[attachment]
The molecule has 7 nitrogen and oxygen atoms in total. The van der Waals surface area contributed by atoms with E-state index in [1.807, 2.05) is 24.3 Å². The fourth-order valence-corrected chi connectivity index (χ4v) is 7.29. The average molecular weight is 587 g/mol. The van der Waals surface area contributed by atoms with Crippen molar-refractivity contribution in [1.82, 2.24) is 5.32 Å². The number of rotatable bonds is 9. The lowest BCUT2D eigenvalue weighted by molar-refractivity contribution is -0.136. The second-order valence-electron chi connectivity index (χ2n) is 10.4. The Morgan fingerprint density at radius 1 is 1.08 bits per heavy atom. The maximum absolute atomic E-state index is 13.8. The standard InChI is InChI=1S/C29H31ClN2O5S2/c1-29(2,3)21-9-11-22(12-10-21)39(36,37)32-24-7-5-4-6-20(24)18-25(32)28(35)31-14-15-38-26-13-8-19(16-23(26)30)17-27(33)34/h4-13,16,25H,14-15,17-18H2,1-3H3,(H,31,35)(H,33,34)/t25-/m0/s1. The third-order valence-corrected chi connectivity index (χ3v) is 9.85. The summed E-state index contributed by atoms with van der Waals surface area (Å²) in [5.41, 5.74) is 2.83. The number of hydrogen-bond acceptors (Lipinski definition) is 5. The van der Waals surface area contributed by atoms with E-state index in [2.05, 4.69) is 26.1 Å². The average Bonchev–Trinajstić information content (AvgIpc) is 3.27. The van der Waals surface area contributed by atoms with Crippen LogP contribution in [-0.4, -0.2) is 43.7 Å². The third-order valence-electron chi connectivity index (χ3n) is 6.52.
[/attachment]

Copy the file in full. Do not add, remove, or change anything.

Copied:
The molecule has 7 nitrogen and oxygen atoms in total. The van der Waals surface area contributed by atoms with E-state index in [1.807, 2.05) is 24.3 Å². The fourth-order valence-corrected chi connectivity index (χ4v) is 7.29. The average molecular weight is 587 g/mol. The van der Waals surface area contributed by atoms with Crippen molar-refractivity contribution in [1.82, 2.24) is 5.32 Å². The number of rotatable bonds is 9. The lowest BCUT2D eigenvalue weighted by molar-refractivity contribution is -0.136. The second-order valence-electron chi connectivity index (χ2n) is 10.4. The Morgan fingerprint density at radius 1 is 1.08 bits per heavy atom. The maximum absolute atomic E-state index is 13.8. The standard InChI is InChI=1S/C29H31ClN2O5S2/c1-29(2,3)21-9-11-22(12-10-21)39(36,37)32-24-7-5-4-6-20(24)18-25(32)28(35)31-14-15-38-26-13-8-19(16-23(26)30)17-27(33)34/h4-13,16,25H,14-15,17-18H2,1-3H3,(H,31,35)(H,33,34)/t25-/m0/s1. The third-order valence-corrected chi connectivity index (χ3v) is 9.85. The summed E-state index contributed by atoms with van der Waals surface area (Å²) in [5.41, 5.74) is 2.83. The number of hydrogen-bond acceptors (Lipinski definition) is 5. The van der Waals surface area contributed by atoms with E-state index in [2.05, 4.69) is 26.1 Å². The average Bonchev–Trinajstić information content (AvgIpc) is 3.27. The van der Waals surface area contributed by atoms with Crippen LogP contribution in [-0.4, -0.2) is 43.7 Å². The third-order valence-electron chi connectivity index (χ3n) is 6.52.